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Displaying 13 - 24 of 2467
13 February 2018
India

“We will fast for as long as we have to,” say protesting farmers who face displacement, even as the Kaleshwaram irrigation project has already received environmental clearance.

Ranga Reddy woke up at 5 am on December 1o, 2017, bathed in cold water and dressed in a white veshti and shirt. He had a busy day ahead.

14 February 2018
Brazil
  • Brazil’s Supreme Court has soundly rejected a lawsuit filed in 2003 by a right wing political party that would have drastically limit the ability of quilombolas (former slave communities) to legitimize claims to their traditional lands.
Land Resources Planning Toolbox
13 February 2018
Global

Last year the Land Resources Planning Secretariat of the Food and Agriculture Organization of the United Nations (FAO) conducted a survey on participatory land resource planning (LRP) to compile experiences among users of LRP tools and approaches. Around 750 land management practitioners responded and identified the emerging needs and trends in existing LRP tools.

8 February 2018
Indonesia

For more than a half-century, Indonesia's government-backed economic development has been based on exploiting and exporting the vast natural resource wealth in its waters and forests— often to the detriment of indigenous people who historically occupied these areas. This exploitation has also gone against the customary laws of those indigenous people.

8 February 2018
Peru

The Peruvian government has a clear development agenda for its Amazon rainforest regions. Oil extraction is already happening on a large scale.

A village in Kilifi County, Kenya
12 February 2018
Kenya

For over fifty years, Hamisi Bidii farmed a small piece of land 50km north of Mombasa in Kilifi County, Kenya. Hamisi grew cashew nuts, palm and mango trees on his four-acre plot – which provided a modest income for his family – and served his community and country as a local Administration Chief in the years immediately following Kenya’s independence.

12 February 2018
Papua New Guinea

The United Nations High Commissioner for Human Rights has noted persistent problems with land grabs in Papua New Guinea.

Zeid Ra'ad al-Hussein visited Port Moresby last week and met with PNG's prime minister Peter O'Neill and civil society figures.

Mr Zeid found that corruption remains rife in PNG, affecting the right to land of its citizens. His spokesperson, Ravina Shamdasani, conveyed this concern in an interview with UN Radio.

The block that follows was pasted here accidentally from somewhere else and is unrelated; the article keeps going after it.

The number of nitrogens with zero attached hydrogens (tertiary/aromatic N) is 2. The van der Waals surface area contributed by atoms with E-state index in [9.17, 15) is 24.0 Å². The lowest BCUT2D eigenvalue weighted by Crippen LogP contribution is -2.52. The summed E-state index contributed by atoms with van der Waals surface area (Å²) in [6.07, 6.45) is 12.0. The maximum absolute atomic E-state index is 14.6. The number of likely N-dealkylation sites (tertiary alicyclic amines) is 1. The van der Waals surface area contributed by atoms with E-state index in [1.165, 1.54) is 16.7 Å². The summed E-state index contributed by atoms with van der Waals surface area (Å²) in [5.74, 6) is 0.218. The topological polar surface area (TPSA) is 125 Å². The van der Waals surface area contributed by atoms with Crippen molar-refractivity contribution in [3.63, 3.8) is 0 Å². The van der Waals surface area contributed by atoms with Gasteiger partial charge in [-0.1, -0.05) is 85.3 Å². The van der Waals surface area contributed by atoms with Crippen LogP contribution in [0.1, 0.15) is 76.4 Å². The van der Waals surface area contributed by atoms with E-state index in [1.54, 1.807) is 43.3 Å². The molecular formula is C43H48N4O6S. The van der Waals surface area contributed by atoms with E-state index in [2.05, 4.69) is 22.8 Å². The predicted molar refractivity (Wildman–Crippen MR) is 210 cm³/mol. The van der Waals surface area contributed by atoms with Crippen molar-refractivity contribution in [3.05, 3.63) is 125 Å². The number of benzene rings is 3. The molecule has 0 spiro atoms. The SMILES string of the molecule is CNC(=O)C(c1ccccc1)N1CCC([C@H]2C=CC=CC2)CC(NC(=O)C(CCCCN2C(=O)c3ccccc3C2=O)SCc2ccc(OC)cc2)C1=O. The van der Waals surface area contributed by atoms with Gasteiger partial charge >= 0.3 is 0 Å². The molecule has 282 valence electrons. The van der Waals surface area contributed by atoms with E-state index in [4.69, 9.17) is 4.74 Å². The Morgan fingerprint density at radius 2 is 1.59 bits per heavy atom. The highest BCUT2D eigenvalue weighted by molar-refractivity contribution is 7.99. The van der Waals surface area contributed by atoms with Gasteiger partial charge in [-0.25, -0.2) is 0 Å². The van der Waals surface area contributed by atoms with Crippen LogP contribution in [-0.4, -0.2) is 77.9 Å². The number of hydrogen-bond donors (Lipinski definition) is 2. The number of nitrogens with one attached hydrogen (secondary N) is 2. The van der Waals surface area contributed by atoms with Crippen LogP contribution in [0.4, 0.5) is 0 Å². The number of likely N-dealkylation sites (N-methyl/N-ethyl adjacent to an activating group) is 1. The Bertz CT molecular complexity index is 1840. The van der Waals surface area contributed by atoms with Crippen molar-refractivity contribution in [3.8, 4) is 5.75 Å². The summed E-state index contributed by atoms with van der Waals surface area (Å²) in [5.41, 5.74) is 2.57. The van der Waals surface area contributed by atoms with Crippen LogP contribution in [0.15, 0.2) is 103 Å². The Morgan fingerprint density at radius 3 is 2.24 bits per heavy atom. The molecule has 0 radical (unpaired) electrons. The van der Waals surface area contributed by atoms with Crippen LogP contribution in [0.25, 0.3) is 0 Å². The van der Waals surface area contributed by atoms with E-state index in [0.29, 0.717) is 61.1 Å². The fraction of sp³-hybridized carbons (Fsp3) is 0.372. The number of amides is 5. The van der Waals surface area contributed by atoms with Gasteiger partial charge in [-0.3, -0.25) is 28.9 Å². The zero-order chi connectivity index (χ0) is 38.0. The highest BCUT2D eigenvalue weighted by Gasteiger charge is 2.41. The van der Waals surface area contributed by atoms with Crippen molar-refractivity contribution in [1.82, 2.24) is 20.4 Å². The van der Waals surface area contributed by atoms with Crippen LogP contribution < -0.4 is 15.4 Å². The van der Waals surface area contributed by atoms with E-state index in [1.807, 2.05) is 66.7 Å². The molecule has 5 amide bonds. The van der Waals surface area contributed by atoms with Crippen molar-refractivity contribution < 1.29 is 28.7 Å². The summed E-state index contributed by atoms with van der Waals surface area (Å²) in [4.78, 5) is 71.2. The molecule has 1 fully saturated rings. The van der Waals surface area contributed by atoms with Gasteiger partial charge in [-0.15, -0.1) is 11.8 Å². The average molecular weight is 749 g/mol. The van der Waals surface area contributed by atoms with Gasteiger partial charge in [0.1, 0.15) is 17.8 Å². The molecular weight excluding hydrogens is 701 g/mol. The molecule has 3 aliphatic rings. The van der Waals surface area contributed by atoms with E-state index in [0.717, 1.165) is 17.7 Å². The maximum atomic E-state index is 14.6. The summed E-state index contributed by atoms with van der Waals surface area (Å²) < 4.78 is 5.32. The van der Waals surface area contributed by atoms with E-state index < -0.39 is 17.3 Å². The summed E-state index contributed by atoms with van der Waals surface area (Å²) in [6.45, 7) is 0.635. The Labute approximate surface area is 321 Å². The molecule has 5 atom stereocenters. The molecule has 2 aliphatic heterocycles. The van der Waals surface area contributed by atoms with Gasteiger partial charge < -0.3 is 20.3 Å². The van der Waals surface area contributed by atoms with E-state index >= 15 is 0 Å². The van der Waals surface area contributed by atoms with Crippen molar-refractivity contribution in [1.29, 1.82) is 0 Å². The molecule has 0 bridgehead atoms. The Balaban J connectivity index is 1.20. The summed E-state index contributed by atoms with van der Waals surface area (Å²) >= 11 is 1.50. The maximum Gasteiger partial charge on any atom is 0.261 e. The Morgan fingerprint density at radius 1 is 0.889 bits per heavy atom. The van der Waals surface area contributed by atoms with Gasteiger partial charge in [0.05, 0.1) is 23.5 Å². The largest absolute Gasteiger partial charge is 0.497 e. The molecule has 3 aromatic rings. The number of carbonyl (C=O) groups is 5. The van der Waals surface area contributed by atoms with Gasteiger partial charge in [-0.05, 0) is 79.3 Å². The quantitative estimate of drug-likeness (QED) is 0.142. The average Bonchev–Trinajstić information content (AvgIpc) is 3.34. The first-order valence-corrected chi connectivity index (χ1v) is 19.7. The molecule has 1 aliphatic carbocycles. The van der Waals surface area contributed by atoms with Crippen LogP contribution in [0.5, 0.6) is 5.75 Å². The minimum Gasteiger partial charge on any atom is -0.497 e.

State of Open Data and Land - Get Involved
12 February 2018
Global

The State of Open Data is an ambitious research project reflecting on 10 years of action on open data and providing a critical review of the current state of the open data movement across a range of issues and thematic areas.

The 2018 State of Open Data report will include a chapter on 'Open Data and Land Ownership', and to ensure a wide range of perspectives can be represented in the chapter, the project is undertaking a global brainstorm to gather input. 

9 February 2018
Global

 

 

On February 14th we will examine the most effective strategies to combat women’s diminishing land rights within communities.

Individual titling is the most commonly accepted strategy for protecting women’s land rights, but it it is not without its problems. It can lead to increased domestic violence or result in women being run off their land. The webinar's guest presenters -- Rachael Knight of Namati and Judy Adoko of Land and Equity Movement of Uganda (LEMU) -- suggest a more effective strategy. 

Ajanat after the plantation was destroyed
9 February 2018
Uganda

One man is dead, another languishes in prison, a widow is destitute and her grandchildren have been forced out of school and into casual labour. These are the devastating impacts of corruption and conflict surrounding one small plot of land in the Central Region of Uganda.

6 February 2018
Cambodia

Families forced to relocate due to the construction of the Lower Sesan II Dam are asking Stung Treng provincial authorities to register their new village as indigenous collective lands.

The 67 families from Sre Ko commune received authorisation to set up the new village on their community forest and ancestral lands after their old homes were flooded in October when a gate to the controversial hydropower dam was closed.

They are now seeking indigenous collective land status to protect themselves from being displaced by future development.

6 February 2018
Colombia

Deforestation in Colombia has increased 44% since 2015, despite the government's Paris commitment to reach net zero by 2020

Twenty-five Colombian youths – one as young as seven – are suing the government for failing to protect the environment and prevent deforestation in the Amazon.

The lawsuit is the first of its kind in Latin America, and demands the Colombian government protect young people’s rights to a healthy environment, life, food and water.

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